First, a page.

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Best of Benjamin Spillman
Benjamin Spillman

Start the Madness

25 March 2008

LAS VEGAS, Nevada -- Brian Morgan could have driven three hours and watched his Wisconsin Badgers play the first round of NCAA Tournament live in Omaha, Neb.

Instead Morgan, along with three friends, traveled more than 1,500 miles to Las Vegas and Thursday morning planted themselves in front of a flat screen in the 40/40 Club at the Palazzo.

"Omaha doesn't have $20 vodkas," cracked Morgan, 29, of Ottumwa, Iowa.

"And if they did, we would care there," his buddy, Scott King, 48, chimed in. "But we don't care here for some reason."

It's probably because instead of sitting on plastic stadium seats in Omaha -- home of billionaire Warren Buffett and the place where explorers Lewis and Clark held their first meeting with American Indian leaders -- the group sprawled on cushy white chairs in front of a huge flat-screen television in a party lair founded by hip-hop mogul Jay-Z.

King makes several trips to Las Vegas a year, mostly for business.

"But this is the trip we look forward to," he said of their second visit to Las Vegas to watch the opening round of college basketball tournament games.

There aren't any statistics available on how many people visit Las Vegas for the tournament or how much they bet on college games.

But the first weekend of tournament play is traditionally busy for hotels, and betting on basketball jumps more than $100 million from February to March. In 2007 gamblers bet about $228 million in March on basketball compared with $107.2 million in February, the Nevada Gaming Control Board reported.

The 40/40 Club opened early Thursday and added breakfast to its menu to accommodate tournament customers.

Marketing director Anthony Gibbons bounced around the club, walkie-talkie in hand, checking on customers.

He popped into several VIP rooms, which rent for as much as $5,000, to make sure everyone was happy.

Customers were sparse in the club's VIP rooms, most had just a half dozen people or fewer lounging in front of screens.

The main floor was more crowded, with most of the sofa-style seating on risers filled.

Westin Benzing, 36, a Michigan State fan who regularly attends games, skipped visiting Denver to see the Spartans in person in favor of watching it on television in Las Vegas.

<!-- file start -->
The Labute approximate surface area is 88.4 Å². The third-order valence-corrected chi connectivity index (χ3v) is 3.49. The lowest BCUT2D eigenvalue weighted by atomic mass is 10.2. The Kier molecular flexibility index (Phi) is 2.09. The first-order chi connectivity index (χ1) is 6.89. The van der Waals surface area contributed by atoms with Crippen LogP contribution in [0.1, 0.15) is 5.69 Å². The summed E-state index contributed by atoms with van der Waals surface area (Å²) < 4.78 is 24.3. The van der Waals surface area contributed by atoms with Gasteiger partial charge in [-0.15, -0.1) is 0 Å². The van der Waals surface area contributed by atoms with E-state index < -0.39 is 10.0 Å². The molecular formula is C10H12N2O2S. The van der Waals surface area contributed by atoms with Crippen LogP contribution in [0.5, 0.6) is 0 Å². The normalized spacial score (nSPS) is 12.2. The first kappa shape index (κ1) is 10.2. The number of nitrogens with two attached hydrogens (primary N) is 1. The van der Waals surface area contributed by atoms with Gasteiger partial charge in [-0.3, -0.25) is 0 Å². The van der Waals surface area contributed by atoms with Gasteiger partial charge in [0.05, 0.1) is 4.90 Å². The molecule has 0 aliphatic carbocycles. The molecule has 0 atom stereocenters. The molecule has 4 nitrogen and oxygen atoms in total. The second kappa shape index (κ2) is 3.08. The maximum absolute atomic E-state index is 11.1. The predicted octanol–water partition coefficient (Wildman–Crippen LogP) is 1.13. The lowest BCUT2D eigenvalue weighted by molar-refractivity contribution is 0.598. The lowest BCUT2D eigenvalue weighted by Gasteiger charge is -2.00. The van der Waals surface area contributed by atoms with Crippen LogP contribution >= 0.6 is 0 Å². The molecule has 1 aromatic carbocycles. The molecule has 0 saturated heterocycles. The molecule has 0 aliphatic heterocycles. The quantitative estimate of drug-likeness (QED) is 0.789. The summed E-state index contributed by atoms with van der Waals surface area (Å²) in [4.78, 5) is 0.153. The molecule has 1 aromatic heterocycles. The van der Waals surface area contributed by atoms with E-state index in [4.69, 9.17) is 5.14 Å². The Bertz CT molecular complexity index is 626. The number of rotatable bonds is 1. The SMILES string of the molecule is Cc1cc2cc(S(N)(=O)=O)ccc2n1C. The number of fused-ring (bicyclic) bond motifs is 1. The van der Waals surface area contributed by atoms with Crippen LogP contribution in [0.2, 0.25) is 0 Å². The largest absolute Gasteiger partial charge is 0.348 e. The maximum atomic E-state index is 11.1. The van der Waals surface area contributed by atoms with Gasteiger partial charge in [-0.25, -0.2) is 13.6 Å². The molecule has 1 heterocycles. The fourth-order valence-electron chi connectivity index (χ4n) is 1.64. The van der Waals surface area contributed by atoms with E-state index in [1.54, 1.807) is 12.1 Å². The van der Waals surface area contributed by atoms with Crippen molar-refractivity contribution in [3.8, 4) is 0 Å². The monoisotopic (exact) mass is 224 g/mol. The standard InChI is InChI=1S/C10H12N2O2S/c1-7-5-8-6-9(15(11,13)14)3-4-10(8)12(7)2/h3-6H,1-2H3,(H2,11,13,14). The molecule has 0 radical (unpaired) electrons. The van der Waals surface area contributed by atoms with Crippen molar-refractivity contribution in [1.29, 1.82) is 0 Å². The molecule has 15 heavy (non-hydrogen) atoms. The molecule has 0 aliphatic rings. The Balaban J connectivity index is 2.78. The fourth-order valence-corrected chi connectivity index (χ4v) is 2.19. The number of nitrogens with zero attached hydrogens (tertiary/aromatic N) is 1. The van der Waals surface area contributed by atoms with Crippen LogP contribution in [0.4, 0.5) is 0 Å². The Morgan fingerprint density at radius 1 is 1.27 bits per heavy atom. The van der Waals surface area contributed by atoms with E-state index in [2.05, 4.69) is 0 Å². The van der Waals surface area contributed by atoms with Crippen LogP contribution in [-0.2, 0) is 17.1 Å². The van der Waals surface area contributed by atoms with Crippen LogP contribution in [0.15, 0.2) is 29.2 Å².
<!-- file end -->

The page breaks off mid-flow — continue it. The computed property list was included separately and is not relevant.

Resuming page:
"You see more on TV," said Benzing, of East Lansing, Mich.

His friend, Robert Mooski, 36, of Milwaukee, said the view was better at the club, with 85 screens, than at most sports books.

"The sports books could use some improvement," Mooski said. "I can go to Milwaukee and get a better seat in the house than at most sports books. That blows me away."

Mooski trailed off when he looked out from his sofa seat at the 40/40 Club.

"If they had a setup like this ... ."

Still, it seemed slow for one of the biggest sports weekends in Las Vegas at a sports bar run by one of the hottest names in pop culture.

But Jay-Z can take heart. Judging by room rates, it seems slow everywhere in the valley.

In addition to a national recession that's depressed room rates and prompted tourism boosters to spend millions on additional Las Vegas marketing, the opening weekend of the tournament coincides with Easter.

"Every year, Easter is a lot slower than normal," said Michael Zaletel, owner of the hotel-booking Web site

Friday and Sunday are Christian holy days.

"They are not going to bypass those to go to Vegas for the NCAA Tournament," Zaletel said.

Last year the average daily room rate was $124 for people checking out Sunday of the tournament's opening weekend. This year it is $95, according to Zaletel's data.

Rooms at the Rio booked through the site fetched an average daily rate of $260 last year. This year it was $126.

"That's a pretty tough sign," he said.

Even luxury hotels are cutting their prices.

Rooms at The Venetian were $199 on Thursday through the site and $219 for Friday and Saturday.

"That is as cheap as it gets on weekends," Zaletel said.

The upshot is rarely does Strip-style March Madness action coincide with Christmaslike room rates.

"Normally, at the last minute you couldn't even get a room," Zaletel said. "It would be a fortune."